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Icing in VMC (and detecting pitot heater failure)

A fellow club member said he experienced icing in VMC last weekend on his cross country training flight. The weather was fine with some low clouds, temperature at ground around 0°C.

He took a picture of the wing, which showed, what I think is hoar frost: moist air which condenses on the frozen wing. The leading edge looks clean.

I told him that icing is nothing to worry about if you stay clear of clouds (with the exception of freezing rain). However, he is not convinced. What do you guys think? Could this potentially grow to something serious?

Are there any accident records related to icing in VMC?

I have never seen that myself, but have had what I suspect was icing on the pitot tube in VMC (a loss of a few kt of airspeed, fixed by switching on the pitit heat). Now I fly with the heater on always.

That photo doesn't look like clear VMC though. It looks very hazy.

Also it would take a great deal more ice than that barely visible layer to affect most "conventional" planes. The leading edge looks spotless.

Shoreham EGKA, United Kingdom

I've seen this before on the TB10 - it seems to be an area of condensation which freezes up if you climb above the freezing level. As far as I can tell, it is just a film that has no effect on the flight characteristics. If you move in to sunshine it sublimates instantly.

I've only seen this form in 5-8k vis on cold days, below cloud.

Interestingly, it always seems to be around (approx. equally in front and behind) the highest point on the wing surface - which I'm pretty sure is ahead of the minimum pressure area. It is also cleared instantly by going to a very low angle of attack (pushing over on the yoke).


Looks like a tiny layer caused by cold fuel in the wings. Nothing to worry about.

EGTK Oxford

@JasonC, that is an interesting idea. Never thought of the fuel tanks. I was the one flying the plane. Lenthamen and I had a discussion wether it was real ice or just hoar frost. Even on the ground the ice was still there and I could scratch it off (like on a frozen window of a car) with my finger. I examined the aircraft before the next take off and the ice was on every horizontal surface of the plane, like the ailerons. I did not noticed any reduced performance during flight, but from a theoretical point of view, the wingshape is altered. Ice on a wing puts in weight and changes the shape of the wing, hence reducing lift, isn't it?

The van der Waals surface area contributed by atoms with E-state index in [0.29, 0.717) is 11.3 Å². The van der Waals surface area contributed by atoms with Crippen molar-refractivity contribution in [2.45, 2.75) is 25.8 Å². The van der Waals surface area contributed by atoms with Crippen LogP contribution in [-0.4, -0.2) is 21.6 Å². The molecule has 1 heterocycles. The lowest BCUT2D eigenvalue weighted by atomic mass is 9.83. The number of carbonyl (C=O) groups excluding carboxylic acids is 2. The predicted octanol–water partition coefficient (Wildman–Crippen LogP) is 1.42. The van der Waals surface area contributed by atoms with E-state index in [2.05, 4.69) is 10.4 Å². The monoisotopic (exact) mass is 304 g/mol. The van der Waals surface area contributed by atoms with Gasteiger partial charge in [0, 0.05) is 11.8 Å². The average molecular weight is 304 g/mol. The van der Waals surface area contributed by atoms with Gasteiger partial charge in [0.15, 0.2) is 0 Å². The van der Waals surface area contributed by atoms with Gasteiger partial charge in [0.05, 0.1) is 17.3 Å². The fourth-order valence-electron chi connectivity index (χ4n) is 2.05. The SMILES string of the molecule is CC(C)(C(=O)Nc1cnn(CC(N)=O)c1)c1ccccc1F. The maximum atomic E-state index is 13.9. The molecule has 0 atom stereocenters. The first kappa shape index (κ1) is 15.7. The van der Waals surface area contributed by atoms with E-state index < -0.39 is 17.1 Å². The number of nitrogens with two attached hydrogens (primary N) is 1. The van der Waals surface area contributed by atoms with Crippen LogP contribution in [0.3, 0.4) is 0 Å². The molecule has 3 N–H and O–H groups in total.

EHLE (Lelystad - NL), Netherlands

Nothing to worry about, ice will be mostly first build up on the front side of the wing, not on top.

The only thing could happen watching that pic is that you have natural vortex generators now, so you could land slower :-)


Speaking from theory rather than experience here, I understand it depends very much on the aerofoil. Laminar flow aerofoils - as used in many of the new composite wonders - are considerably more efficient than some of their older counterparts, but also much more sensitive to surface contamination. There were problems with the aerofoil Burt Rutan used for the LongEZ for example, and many people ended up rebuilding the canard to avoid problems such as trim changes in the rain, or changes to the stall speed after insect contamination. I suspect that a TB10 would use a less adventurous aerofoil section, but I don't know.


The TB wing is certainly a non-adventurous aerofoil and can carry a certain amount of ice OK. On my TB20, with the TKS de-iced prop, I see little or no performance degradation with around 5mm of rime/clear, which usually forms only on the leading edges (wing and elevator).

Beyond that things do get worse.

As I wrote previously, I have been up to about 30mm and that would have been very dangerous if the descent-to-warm-air escape route was not available, as the stall speed was about 100kt and the max level flight speed was about 120kt at max power. And there are well documented cases of TBs landing with several inches, with one of them written up by the pilot in great detail (well to the extent he could recall it, suffering from hypoxia at the time...) but the aircraft would have only been descending; not capable of level flight.

Rumour has it that the Cirrus SR20/22 gets severely affected but I cannot vouch for that.

Shoreham EGKA, United Kingdom

Well I had a noticeable speed drop at a reduced power setting on Friday evening in an icing layer at FL080 on descent back into Oxford. And this was with deiced prop and leading edges. Was all manageable although might be time to stick some Icex on the boots! Prop spinner still had 15mm on it when parked up at hangar.

EGTK Oxford

What are the pros and cons of a "hot prop" vs TKS prop? Any views?

EGPD / OMDW / YPJT, United Kingdom
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